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Hurskainen, M, Kärki, J & Raitila, J 2016, Operation Economy of Chp Plants Using Forest Biomass and Peat. in European Biomass Conference and Exhibition Proceedings. ETA-Florence Renewable Energies, pp. 792-800, 24th European Biomass Conference and Exhibition, EUBCE 2016, Amsterdam, Netherlands, 6/06/16. https://doi.org/10.5071/24thEUBCE2016-2BV.1.64

Operation Economy of Chp Plants Using Forest Biomass and Peat. / Hurskainen, Markus; Kärki, Janne; Raitila, Jyrki.

European Biomass Conference and Exhibition Proceedings. ETA-Florence Renewable Energies, 2016. p. 792-800.

Research output: Chapter in Book/Report/Conference proceedingConference article in proceedingsScientific

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PY - 2016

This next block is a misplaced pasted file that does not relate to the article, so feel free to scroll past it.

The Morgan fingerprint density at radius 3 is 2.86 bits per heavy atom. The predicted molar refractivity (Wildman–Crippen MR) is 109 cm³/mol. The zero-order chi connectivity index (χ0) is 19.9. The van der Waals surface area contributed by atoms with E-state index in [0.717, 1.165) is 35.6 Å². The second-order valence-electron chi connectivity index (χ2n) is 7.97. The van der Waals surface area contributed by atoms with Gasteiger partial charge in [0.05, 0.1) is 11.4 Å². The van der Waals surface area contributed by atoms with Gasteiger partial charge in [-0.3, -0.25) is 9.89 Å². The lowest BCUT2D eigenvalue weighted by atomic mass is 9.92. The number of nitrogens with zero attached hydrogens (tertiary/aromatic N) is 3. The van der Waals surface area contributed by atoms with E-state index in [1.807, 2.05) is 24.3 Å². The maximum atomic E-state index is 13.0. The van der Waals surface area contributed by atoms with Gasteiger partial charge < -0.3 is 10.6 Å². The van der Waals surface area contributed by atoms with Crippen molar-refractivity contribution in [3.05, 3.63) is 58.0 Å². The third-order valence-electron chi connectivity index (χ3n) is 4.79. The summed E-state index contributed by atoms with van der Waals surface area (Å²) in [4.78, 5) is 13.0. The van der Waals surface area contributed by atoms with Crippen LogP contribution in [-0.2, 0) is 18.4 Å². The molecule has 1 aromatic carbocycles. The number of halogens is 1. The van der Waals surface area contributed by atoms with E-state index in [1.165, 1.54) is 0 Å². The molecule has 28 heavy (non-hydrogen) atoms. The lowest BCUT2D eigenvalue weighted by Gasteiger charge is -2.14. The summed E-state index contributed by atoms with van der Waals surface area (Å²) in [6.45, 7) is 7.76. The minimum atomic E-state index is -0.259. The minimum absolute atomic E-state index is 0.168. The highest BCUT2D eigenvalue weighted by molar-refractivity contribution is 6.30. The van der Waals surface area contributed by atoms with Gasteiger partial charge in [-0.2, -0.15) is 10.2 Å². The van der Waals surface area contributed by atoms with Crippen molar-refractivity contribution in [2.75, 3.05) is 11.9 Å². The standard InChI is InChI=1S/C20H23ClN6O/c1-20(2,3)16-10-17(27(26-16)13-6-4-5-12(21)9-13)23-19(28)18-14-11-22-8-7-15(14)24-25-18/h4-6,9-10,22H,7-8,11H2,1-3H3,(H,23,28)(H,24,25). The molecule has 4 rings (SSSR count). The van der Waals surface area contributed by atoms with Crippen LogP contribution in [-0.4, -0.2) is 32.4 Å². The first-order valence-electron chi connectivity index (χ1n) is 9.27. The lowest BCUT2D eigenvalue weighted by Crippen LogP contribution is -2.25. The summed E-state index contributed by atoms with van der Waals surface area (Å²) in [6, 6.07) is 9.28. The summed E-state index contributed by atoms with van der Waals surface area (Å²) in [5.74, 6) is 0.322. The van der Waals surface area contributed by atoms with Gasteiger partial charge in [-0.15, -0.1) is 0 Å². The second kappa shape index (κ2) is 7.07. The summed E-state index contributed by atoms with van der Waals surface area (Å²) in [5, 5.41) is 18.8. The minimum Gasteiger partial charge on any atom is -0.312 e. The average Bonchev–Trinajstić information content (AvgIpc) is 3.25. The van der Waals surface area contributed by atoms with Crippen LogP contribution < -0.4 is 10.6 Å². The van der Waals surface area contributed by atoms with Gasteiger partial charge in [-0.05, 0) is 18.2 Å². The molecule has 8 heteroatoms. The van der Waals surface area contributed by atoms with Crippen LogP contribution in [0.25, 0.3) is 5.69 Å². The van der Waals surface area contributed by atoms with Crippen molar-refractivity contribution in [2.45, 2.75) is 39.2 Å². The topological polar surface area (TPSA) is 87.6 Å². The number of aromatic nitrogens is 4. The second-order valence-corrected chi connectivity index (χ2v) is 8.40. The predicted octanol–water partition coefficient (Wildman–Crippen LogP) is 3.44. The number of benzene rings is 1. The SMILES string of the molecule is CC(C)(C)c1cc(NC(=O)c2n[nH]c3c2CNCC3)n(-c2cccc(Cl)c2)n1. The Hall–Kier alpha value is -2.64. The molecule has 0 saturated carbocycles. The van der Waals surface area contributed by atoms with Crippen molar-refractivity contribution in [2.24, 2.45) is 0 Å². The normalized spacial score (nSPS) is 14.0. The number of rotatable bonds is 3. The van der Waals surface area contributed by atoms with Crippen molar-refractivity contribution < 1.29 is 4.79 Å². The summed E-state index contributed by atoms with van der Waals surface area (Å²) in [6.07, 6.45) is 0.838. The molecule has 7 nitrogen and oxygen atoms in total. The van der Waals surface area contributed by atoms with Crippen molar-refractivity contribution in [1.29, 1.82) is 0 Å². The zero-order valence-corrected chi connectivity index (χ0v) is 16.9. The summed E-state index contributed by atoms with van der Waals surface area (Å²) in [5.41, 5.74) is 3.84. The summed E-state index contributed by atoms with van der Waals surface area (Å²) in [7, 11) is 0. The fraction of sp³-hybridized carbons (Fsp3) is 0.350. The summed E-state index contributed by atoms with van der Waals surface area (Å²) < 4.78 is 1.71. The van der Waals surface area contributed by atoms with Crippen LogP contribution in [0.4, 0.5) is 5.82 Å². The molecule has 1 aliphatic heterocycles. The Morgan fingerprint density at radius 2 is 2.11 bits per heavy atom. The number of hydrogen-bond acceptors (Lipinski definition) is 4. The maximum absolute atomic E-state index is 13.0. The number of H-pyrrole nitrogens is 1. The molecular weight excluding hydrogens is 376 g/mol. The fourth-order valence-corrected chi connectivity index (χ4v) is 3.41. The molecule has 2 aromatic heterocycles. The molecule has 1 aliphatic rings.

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N2 - In Finland most of the combined heat and power (CHP) plants are based on fluidized bed combustion and are co-combusting different types of woody biomass with peat. Due to the CO2 emission reduction targets and subsequent renewable energy support mechanisms, the share of biomass has been increasing. Biomass utilization can increase plant's operational costs through higher fuel costs and negative effects on efficiency and availability of the boiler and increased maintenance work. The economic feasibility of biomass utilization is then dependent on whether the policy support measures make up for the additional costs. An interactive toolkit was developed to help to understand the relevance of various factors affecting the operation economics of a multifuel CHP plant and to study the respective competitiveness of peat and different types of forest biomass. In the fictional case example co-combustion of forest biomass and peat was found to be more feasible option than using either peat or forest biomass alone in the current market situation. Co-combustion provides synergy effects which decrease the O&M costs. The current low price of CO2 emission allowances makes biomass utilization dependent on the subsidies. The competitiveness between biomass and peat is also naturally strongly affected by the relative fuel price developments.